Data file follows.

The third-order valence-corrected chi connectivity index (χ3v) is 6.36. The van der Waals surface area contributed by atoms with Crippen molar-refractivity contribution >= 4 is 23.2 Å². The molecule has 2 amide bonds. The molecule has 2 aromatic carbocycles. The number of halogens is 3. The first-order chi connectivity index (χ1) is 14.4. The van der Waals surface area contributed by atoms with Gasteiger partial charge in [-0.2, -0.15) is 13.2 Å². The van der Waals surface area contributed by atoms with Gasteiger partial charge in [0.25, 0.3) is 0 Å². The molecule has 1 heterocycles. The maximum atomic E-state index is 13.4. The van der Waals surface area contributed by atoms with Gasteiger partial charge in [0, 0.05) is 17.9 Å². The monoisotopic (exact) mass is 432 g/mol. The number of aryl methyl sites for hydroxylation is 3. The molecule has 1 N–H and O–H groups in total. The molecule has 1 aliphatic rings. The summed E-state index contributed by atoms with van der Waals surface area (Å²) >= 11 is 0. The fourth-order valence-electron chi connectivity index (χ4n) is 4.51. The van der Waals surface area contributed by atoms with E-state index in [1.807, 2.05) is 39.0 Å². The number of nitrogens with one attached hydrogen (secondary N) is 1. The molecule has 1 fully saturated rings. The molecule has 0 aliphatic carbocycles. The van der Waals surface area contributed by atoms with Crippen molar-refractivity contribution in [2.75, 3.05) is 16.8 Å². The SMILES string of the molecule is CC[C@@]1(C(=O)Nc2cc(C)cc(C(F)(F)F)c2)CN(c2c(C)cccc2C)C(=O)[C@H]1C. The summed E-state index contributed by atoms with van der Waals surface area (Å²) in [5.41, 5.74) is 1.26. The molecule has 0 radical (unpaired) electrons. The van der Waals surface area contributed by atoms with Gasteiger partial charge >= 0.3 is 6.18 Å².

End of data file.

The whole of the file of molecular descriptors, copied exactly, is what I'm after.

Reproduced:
The third-order valence-corrected chi connectivity index (χ3v) is 6.36. The van der Waals surface area contributed by atoms with Crippen molar-refractivity contribution >= 4 is 23.2 Å². The molecule has 2 amide bonds. The molecule has 2 aromatic carbocycles. The number of halogens is 3. The first-order chi connectivity index (χ1) is 14.4. The van der Waals surface area contributed by atoms with Gasteiger partial charge in [-0.2, -0.15) is 13.2 Å². The van der Waals surface area contributed by atoms with Gasteiger partial charge in [0.25, 0.3) is 0 Å². The molecule has 1 heterocycles. The maximum atomic E-state index is 13.4. The van der Waals surface area contributed by atoms with Gasteiger partial charge in [0, 0.05) is 17.9 Å². The monoisotopic (exact) mass is 432 g/mol. The number of aryl methyl sites for hydroxylation is 3. The molecule has 1 N–H and O–H groups in total. The molecule has 1 aliphatic rings. The summed E-state index contributed by atoms with van der Waals surface area (Å²) >= 11 is 0. The fourth-order valence-electron chi connectivity index (χ4n) is 4.51. The van der Waals surface area contributed by atoms with E-state index in [1.807, 2.05) is 39.0 Å². The number of nitrogens with one attached hydrogen (secondary N) is 1. The molecule has 1 fully saturated rings. The molecule has 0 aliphatic carbocycles. The van der Waals surface area contributed by atoms with Crippen molar-refractivity contribution in [2.75, 3.05) is 16.8 Å². The SMILES string of the molecule is CC[C@@]1(C(=O)Nc2cc(C)cc(C(F)(F)F)c2)CN(c2c(C)cccc2C)C(=O)[C@H]1C. The summed E-state index contributed by atoms with van der Waals surface area (Å²) in [5.41, 5.74) is 1.26. The molecule has 0 radical (unpaired) electrons. The van der Waals surface area contributed by atoms with Gasteiger partial charge >= 0.3 is 6.18 Å².